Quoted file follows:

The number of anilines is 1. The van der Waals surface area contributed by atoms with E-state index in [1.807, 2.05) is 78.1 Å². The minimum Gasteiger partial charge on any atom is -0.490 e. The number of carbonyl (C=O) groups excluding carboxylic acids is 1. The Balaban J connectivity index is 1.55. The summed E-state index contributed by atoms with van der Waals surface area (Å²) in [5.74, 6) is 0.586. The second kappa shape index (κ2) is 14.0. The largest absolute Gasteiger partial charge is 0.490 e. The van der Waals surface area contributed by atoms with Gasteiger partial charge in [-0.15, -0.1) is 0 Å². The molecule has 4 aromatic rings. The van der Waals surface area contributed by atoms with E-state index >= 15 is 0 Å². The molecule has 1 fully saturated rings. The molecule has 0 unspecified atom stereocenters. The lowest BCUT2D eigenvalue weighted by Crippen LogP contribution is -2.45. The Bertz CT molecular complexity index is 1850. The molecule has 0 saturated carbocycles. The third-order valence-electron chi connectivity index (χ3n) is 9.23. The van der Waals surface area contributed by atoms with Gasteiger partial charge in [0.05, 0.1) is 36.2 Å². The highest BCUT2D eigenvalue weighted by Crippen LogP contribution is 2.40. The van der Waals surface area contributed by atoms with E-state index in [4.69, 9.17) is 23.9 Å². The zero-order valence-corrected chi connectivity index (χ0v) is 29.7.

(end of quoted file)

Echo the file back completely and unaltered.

The number of anilines is 1. The van der Waals surface area contributed by atoms with E-state index in [1.807, 2.05) is 78.1 Å². The minimum Gasteiger partial charge on any atom is -0.490 e. The number of carbonyl (C=O) groups excluding carboxylic acids is 1. The Balaban J connectivity index is 1.55. The summed E-state index contributed by atoms with van der Waals surface area (Å²) in [5.74, 6) is 0.586. The second kappa shape index (κ2) is 14.0. The largest absolute Gasteiger partial charge is 0.490 e. The van der Waals surface area contributed by atoms with Gasteiger partial charge in [-0.15, -0.1) is 0 Å². The molecule has 4 aromatic rings. The van der Waals surface area contributed by atoms with E-state index >= 15 is 0 Å². The molecule has 1 fully saturated rings. The molecule has 0 unspecified atom stereocenters. The lowest BCUT2D eigenvalue weighted by Crippen LogP contribution is -2.45. The Bertz CT molecular complexity index is 1850. The molecule has 0 saturated carbocycles. The third-order valence-electron chi connectivity index (χ3n) is 9.23. The van der Waals surface area contributed by atoms with Gasteiger partial charge in [0.05, 0.1) is 36.2 Å². The highest BCUT2D eigenvalue weighted by Crippen LogP contribution is 2.40. The van der Waals surface area contributed by atoms with E-state index in [4.69, 9.17) is 23.9 Å². The zero-order valence-corrected chi connectivity index (χ0v) is 29.7.